So no universal solution is possible short of using input transformers--but good input transformers are rather expensive, and they add one more box and a pair of cables to what you have to bring with you to a recording.

    Always check with the manufacturer of your microphones to find out how to use them with unbalanced inputs, and follow the instructions carefully. Don't expect the phantom power supply to solve this problem for you, because it can't, unless it has audio transformers built in at its outputs (a rather rare situation, and not the case with the Denecke supplies).

    All in all, if a recorder has unbalanced inputs, it's often better to use a preamp that has balanced inputs and phantom powering built in. Then either the preamp will have unbalanced outputs that you can connect directly to the recorder, or else you can generally work out a simple way to unbalance its outputs--and then you'll be ready to use any and all types of microphones with it.

    --best regards


Thank you for your informative reply DSatz.  Appreciative of the fact that you have repeated yourself.

I am working with a Sennheiser MKH-60 and occasionally an Oktava MK012 (hypercardioid).  No idea how those pins terminate.
I see a potential issue with one of these mics though.  This thread refers to specifically this question related to the Oktava:
http://taperssection.com/index.php?topic=141868.msg1831066#msg1831066

However, Nick's Picks wrote this a while back in your forum:
Quote
Quote

    on the PCB of the PS2, the wiring output is as follows:

    RIGHT CHANNEL
    red wire +
    clear wire -
    shield is the ground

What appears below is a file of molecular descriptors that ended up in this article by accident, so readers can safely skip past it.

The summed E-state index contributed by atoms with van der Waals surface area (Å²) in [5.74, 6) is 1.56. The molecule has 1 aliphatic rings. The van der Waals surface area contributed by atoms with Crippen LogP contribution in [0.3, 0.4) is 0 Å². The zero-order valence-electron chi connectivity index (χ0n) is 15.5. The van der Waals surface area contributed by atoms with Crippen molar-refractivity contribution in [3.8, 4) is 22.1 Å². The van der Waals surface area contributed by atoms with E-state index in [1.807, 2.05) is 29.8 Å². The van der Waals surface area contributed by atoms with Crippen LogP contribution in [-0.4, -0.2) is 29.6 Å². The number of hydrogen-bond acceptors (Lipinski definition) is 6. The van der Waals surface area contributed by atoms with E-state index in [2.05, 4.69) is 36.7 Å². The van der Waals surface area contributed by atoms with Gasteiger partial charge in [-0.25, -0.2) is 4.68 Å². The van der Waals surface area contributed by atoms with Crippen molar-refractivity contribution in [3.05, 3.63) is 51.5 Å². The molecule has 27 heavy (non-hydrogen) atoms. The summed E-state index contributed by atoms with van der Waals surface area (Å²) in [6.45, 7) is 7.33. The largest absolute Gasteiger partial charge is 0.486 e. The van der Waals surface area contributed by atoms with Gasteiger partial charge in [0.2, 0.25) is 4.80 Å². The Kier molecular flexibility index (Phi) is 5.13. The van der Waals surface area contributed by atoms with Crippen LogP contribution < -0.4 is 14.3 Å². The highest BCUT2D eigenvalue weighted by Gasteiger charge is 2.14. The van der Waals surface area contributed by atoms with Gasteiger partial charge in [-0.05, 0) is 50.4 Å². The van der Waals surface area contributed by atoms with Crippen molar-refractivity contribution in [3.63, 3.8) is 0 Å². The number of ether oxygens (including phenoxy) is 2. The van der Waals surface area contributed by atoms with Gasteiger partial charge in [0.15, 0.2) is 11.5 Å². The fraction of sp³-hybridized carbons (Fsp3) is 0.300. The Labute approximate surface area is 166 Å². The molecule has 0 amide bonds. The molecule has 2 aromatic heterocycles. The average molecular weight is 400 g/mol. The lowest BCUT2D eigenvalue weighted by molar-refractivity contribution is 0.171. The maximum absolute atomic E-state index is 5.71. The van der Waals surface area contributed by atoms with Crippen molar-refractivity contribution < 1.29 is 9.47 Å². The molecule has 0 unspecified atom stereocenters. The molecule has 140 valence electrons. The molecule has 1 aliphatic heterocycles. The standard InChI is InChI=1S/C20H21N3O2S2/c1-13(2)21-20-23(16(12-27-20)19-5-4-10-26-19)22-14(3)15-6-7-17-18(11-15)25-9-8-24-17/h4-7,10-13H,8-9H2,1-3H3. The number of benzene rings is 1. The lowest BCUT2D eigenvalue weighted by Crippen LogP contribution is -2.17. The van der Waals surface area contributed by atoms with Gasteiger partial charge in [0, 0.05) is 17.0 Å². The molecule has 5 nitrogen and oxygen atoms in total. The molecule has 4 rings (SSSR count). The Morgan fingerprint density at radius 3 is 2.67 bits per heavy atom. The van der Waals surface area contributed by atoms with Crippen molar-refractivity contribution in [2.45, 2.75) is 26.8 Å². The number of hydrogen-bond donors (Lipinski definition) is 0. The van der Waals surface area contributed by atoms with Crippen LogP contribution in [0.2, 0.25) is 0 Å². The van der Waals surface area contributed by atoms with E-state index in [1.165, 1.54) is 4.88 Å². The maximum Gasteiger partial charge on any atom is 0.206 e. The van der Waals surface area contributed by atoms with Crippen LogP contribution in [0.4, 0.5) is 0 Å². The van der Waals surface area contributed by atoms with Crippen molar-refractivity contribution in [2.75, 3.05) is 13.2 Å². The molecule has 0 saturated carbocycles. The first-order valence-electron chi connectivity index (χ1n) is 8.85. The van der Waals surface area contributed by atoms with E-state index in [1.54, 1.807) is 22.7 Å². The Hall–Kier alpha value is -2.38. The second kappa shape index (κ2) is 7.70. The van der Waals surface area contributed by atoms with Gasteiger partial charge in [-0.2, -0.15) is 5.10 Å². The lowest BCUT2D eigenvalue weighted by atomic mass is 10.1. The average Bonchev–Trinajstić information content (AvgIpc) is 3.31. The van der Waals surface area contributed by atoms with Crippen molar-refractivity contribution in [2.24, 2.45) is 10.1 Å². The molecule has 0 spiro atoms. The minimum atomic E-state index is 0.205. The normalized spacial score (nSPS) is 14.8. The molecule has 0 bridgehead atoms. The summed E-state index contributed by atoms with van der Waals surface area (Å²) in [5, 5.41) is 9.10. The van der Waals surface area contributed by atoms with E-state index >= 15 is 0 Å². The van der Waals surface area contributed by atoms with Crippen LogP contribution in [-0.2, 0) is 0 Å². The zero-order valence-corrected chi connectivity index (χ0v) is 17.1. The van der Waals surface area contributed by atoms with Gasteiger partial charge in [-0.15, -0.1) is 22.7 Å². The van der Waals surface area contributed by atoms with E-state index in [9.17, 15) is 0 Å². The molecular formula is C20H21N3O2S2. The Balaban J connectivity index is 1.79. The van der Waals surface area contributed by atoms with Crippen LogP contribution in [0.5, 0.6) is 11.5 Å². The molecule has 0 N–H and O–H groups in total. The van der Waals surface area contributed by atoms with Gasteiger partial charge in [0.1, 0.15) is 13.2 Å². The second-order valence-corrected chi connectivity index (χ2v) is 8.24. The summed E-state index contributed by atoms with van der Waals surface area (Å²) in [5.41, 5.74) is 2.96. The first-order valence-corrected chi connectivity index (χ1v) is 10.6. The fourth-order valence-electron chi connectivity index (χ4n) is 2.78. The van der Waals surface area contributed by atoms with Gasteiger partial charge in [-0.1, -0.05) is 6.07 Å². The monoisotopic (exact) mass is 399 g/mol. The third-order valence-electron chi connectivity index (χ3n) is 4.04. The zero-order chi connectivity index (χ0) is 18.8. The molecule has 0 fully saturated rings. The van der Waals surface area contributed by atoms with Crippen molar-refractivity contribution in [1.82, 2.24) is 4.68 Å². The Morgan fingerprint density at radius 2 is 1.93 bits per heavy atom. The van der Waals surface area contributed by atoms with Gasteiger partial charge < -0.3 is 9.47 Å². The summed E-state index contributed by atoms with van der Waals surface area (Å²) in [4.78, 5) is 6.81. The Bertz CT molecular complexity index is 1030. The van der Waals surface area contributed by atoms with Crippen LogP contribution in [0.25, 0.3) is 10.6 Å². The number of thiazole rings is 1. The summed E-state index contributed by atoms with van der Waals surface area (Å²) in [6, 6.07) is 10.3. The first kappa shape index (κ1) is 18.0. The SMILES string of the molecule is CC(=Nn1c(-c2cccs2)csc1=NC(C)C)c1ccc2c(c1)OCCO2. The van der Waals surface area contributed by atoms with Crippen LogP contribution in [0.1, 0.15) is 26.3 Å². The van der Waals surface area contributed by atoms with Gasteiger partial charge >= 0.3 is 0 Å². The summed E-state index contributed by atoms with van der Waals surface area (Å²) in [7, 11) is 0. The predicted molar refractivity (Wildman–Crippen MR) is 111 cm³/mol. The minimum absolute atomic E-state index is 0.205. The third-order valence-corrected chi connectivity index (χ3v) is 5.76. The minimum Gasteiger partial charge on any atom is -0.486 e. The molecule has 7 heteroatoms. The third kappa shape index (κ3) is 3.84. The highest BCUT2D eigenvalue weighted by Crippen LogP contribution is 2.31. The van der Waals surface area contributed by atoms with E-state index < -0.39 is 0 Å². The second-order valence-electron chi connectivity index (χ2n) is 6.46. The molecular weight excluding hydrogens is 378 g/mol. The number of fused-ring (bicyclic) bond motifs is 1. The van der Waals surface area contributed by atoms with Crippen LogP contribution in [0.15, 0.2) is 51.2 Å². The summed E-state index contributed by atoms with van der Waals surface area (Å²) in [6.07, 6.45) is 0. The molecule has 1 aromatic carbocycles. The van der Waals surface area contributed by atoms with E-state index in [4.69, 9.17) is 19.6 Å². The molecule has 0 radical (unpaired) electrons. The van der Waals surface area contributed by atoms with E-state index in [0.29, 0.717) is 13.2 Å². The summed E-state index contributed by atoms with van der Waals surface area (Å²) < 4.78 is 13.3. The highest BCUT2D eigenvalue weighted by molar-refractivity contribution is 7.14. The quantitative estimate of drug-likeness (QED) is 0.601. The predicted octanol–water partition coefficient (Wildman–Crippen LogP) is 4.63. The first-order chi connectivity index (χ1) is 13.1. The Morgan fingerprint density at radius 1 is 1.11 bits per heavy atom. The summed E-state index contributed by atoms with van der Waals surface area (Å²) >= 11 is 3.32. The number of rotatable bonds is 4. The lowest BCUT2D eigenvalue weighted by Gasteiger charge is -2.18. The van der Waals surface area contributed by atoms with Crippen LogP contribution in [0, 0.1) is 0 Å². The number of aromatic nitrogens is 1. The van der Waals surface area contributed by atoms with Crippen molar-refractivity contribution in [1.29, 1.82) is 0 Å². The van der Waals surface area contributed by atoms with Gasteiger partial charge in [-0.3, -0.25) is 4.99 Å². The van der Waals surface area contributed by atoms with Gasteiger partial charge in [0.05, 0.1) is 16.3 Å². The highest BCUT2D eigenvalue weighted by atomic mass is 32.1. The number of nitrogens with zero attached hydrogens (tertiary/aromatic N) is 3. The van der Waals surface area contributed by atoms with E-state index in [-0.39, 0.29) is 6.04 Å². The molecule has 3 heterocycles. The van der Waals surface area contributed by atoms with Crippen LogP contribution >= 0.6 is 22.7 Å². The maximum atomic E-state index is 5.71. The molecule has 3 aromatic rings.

LEFT CHAN
    blue wire +
    black wire -
    ground.

    they are laid out across the edge of the PCB, and are very easy to get at for de-soldering off of the board.
    the stock cable they use is a bit too thick for 3.5mm plugs, only the switchcraft fatty will really fit it well. I've just removed the cable entirely and replaced it w/a run of millspec. two hot conductors for L/R and the shield for ground.

    the output, as we know is balanced. this re-wireing is a ghetto-unbalanced version, but it works just fine and has absolutely no issues or interference with whatever mics you are using. the input scheme remains unchanged. It allows you to run condensers into a small deck like an r9 or the new sony...


Two competing point of views.

So, I understand what you are saying, for instance the reason the Sony XLR-1 accessory is so expensive ($450) is because it incorporates balancing transformers.

Many people simply use a Hosa dual female XLR to 1/8" mini jack from the Denecke to their recorders.

Would this be what you mean by "...or else you can generally work out a simple way to unbalance its outputs..."?  The Hosa cable becomes a "safe" termination?  For myself this starts to be extremely unwieldy as a portable device.

So the key question here is:
Quote
but it works just fine and has absolutely no issues or interference with whatever mics you are using. the input scheme remains unchanged. It allows you to run condensers into a small deck like an r9 or the new sony...

Is this true or not?
« Last Edit: January 22, 2012, 08:49:00 AM by yoclay »

Offline Nick's Picks

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Re: How do you wire the Denecke PS-2 to a single mini plug?
« Reply #23 on: January 23, 2012, 07:29:56 AM »
its true about 85% of the time.  Depends on the mics, but I dont understand how any damage could occur by altering the output of a phantom module.  I dont ground any of the wires, I leave them floating.
« Last Edit: January 23, 2012, 08:08:27 AM by Nick's Picks »

Offline yoclay

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Re: How do you wire the Denecke PS-2 to a single mini plug?
« Reply #24 on: February 28, 2012, 03:30:36 AM »
UPDATE:
Richard Crowley from over at DVXuser did a great mod finally on my PS-2. It is now the perfect compliment to my Sony PCM-D50. He put in a minijack to go 1/8" out and use any cable length you want, as well as a transient diode to prevent voltage surges. 
Photos and wiring scheme here:
http://www.rcrowley.com/Denecke/PS2mod.html